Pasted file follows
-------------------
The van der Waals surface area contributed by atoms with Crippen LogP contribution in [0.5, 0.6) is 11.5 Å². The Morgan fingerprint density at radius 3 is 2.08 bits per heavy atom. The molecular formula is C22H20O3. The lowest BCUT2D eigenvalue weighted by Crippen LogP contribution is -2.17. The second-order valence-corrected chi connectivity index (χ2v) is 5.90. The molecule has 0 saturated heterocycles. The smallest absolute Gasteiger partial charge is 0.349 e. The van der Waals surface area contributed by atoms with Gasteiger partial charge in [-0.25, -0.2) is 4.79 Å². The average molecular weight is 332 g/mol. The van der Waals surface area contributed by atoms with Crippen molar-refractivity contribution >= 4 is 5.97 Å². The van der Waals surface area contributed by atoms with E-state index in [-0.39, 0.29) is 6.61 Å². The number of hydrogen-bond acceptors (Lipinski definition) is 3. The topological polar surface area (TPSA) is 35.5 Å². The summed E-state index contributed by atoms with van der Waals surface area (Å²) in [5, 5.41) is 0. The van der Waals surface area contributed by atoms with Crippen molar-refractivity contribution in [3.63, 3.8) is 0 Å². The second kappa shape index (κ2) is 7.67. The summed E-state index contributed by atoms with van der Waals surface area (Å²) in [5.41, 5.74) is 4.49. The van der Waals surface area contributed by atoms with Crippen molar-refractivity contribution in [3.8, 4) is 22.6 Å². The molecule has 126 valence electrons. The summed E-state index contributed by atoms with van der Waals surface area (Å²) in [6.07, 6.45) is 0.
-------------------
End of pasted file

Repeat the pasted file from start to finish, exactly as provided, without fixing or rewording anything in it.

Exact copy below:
The van der Waals surface area contributed by atoms with Crippen LogP contribution in [0.5, 0.6) is 11.5 Å². The Morgan fingerprint density at radius 3 is 2.08 bits per heavy atom. The molecular formula is C22H20O3. The lowest BCUT2D eigenvalue weighted by Crippen LogP contribution is -2.17. The second-order valence-corrected chi connectivity index (χ2v) is 5.90. The molecule has 0 saturated heterocycles. The smallest absolute Gasteiger partial charge is 0.349 e. The van der Waals surface area contributed by atoms with Gasteiger partial charge in [-0.25, -0.2) is 4.79 Å². The average molecular weight is 332 g/mol. The van der Waals surface area contributed by atoms with Crippen molar-refractivity contribution >= 4 is 5.97 Å². The van der Waals surface area contributed by atoms with E-state index in [-0.39, 0.29) is 6.61 Å². The number of hydrogen-bond acceptors (Lipinski definition) is 3. The topological polar surface area (TPSA) is 35.5 Å². The summed E-state index contributed by atoms with van der Waals surface area (Å²) in [5, 5.41) is 0. The van der Waals surface area contributed by atoms with Crippen molar-refractivity contribution in [3.63, 3.8) is 0 Å². The second kappa shape index (κ2) is 7.67. The summed E-state index contributed by atoms with van der Waals surface area (Å²) in [5.41, 5.74) is 4.49. The van der Waals surface area contributed by atoms with Crippen molar-refractivity contribution in [3.8, 4) is 22.6 Å². The molecule has 126 valence electrons. The summed E-state index contributed by atoms with van der Waals surface area (Å²) in [6.07, 6.45) is 0.